If you ever encounter the argument that “tariffs caused the Civil War,” I’d simply urge to you read this piece first to see why the line of reasoning behind that claim is both in error and representative of a false “Lost Cause” historiography that came out of the Reconstruction era. At the same time though, I detail the history of the tariff issue’s role in antebellum economic debates and show how this culminated in an ancillary controversy, after slavery, on the eve of the Civil War.

    Philanthropy and the Great Depression: what historical tax records tell us about charity

    Posted By on May 19, 2017

    As part of my ongoing investigation into early 20th century tax policy, I recently compiled a data series to track patterns in charitable giving during the 1920s and 1930s. As a result of tax code changes in 1917, the IRS began allowing federal income tax payers to deduct up to 15% of their taxable income for donations to recognized philanthropic causes. Eligible donations included charities for the poor, as well as certain contributions to the arts, scientific study, and education. The policy was intended to incentivize private giving and its successor program persists to the present day in the form of tax deductible donations to eligible non-profit organizations.

    The IRS required tax filers to report their charitable deductions on their tax forms and tabulated the total amounts in their annual report on the income tax system. Surprisingly, little work has been done with the resulting data series on annual charitable contributions in this period.

    The chart above illustrates the total amount (inflation-adjusted) of charitable contributions in the period between the implementation of the deductions policy and the eve of World War II. Several patterns are noticeable. First, the Great Depression caused a precipitous decline in charitable giving that persisted into the late 1930s. While this effect is partially attributable to the economic decline caused by the Depression, its persistence also attests to the documented ‘crowding out’ effect that New Deal era spending had upon private charities. Earlier work by Jonathan Gruber and Daniel Hungerman noticed a similar drop-off in church-based charitable giving during the New Deal era, as the federal government picked up the tab for Depression-relief programs.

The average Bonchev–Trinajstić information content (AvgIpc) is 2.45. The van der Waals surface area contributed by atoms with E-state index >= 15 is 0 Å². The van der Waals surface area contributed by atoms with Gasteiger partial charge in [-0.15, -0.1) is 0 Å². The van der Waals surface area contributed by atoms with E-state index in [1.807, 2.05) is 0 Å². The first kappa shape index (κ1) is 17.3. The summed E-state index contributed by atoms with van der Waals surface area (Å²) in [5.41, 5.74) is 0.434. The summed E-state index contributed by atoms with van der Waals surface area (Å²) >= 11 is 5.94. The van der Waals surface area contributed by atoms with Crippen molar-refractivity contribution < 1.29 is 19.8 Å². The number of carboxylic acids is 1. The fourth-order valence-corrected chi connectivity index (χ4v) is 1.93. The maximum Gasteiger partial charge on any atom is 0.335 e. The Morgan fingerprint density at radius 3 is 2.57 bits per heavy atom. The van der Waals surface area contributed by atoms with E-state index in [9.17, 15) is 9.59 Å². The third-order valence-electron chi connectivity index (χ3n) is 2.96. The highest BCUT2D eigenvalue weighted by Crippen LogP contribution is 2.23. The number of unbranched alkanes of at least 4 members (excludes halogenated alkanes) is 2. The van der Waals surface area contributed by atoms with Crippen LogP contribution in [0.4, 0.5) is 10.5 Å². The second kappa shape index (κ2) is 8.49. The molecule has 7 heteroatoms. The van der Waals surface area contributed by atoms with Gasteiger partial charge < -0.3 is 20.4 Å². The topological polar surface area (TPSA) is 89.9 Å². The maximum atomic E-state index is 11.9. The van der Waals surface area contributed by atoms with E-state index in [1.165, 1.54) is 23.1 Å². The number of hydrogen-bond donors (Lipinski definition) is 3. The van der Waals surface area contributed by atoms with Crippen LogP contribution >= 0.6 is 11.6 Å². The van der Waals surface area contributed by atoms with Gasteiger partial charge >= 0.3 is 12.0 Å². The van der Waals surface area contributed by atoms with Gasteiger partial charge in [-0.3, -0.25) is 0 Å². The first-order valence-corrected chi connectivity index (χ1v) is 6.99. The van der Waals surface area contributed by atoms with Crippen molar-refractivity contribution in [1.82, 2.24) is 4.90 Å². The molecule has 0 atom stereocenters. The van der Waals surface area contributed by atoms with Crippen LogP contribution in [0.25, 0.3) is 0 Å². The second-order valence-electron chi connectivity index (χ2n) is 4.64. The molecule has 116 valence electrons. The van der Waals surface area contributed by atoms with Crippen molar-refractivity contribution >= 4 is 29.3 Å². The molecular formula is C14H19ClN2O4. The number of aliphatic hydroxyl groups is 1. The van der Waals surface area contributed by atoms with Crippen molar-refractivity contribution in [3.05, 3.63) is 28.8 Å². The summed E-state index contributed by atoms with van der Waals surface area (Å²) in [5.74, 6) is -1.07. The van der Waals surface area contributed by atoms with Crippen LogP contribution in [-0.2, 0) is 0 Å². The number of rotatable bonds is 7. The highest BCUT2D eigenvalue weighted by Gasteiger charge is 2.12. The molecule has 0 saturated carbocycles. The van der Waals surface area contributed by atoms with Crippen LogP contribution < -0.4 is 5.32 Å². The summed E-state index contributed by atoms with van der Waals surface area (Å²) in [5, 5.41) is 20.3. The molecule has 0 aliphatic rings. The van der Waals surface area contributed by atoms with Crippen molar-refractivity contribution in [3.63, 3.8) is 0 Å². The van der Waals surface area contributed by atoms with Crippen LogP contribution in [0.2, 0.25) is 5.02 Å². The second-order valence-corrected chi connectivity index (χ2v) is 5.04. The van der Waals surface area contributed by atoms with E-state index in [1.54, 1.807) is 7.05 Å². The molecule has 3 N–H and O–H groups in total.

Further evidence of this phenomenon may be seen in the raw IRS figures showing where charitable deductions came from. The chart below depicts earners in the $1 million+ income tax bracket, extended through the middle of World War II. Notice several patterns. A sharp spike in charitable giving followed the introduction of charitable giving exemptions, indicating the incentive structure worked. Giving among the wealthiest Americans also spiked dramatically after the 1924 tax cut, reducing high World War I-era rates to a top marginal rate of 25%. Charitable giving among the wealthy dropped off though during the New Deal, and especially following another income tax hike enacted by Herbert Hoover in 1932. It never really recovered until some point after World War II.

    Now compare this second chart to the first, depicting overall charitable giving. While donations by the wealthy are evident in the mid 1920s on this chart as well, something else is missing. The total amount of deductions actually began to accelerate around 1939-1940 in the first chart. This acceleration occurred even though deduction patterns for the wealthiest earners remained essentially flat during the same years. 

    What explains this somewhat counter-intuitive pattern? The answer may be seen in the next chart, showing raw charitable deduction amounts claimed by lower level income earners – specifically tax brackets for incomes between $5,000 and $10,000 per year (note: an almost identical pattern appears for earners in tax brackets below the $5,000 mark, although IRS records did not report these brackets individually in most years – only in cumulative).

    As we can see in this chart, donations from the bottom of the income ladder actually drove the spike in charitable giving in the early 1940s. The reason has to do with yet another set of changes to the federal tax code. Beginning on the eve of the war and continuing until 1945, Congress rapidly expanded the federal tax base onto lower income earners and simultaneously increased income tax enforcement to control for tax evaders. This was done in part to finance the war, though it also involved major administrative reforms such as the addition of automatic payroll withholding in 1943 to increase tax compliance. Faced with a newfound tax burden, lower income individuals began taking advantage of the same charitable deduction allowance that the wealthy utilized to alleviate their own tax burdens in the 1920s.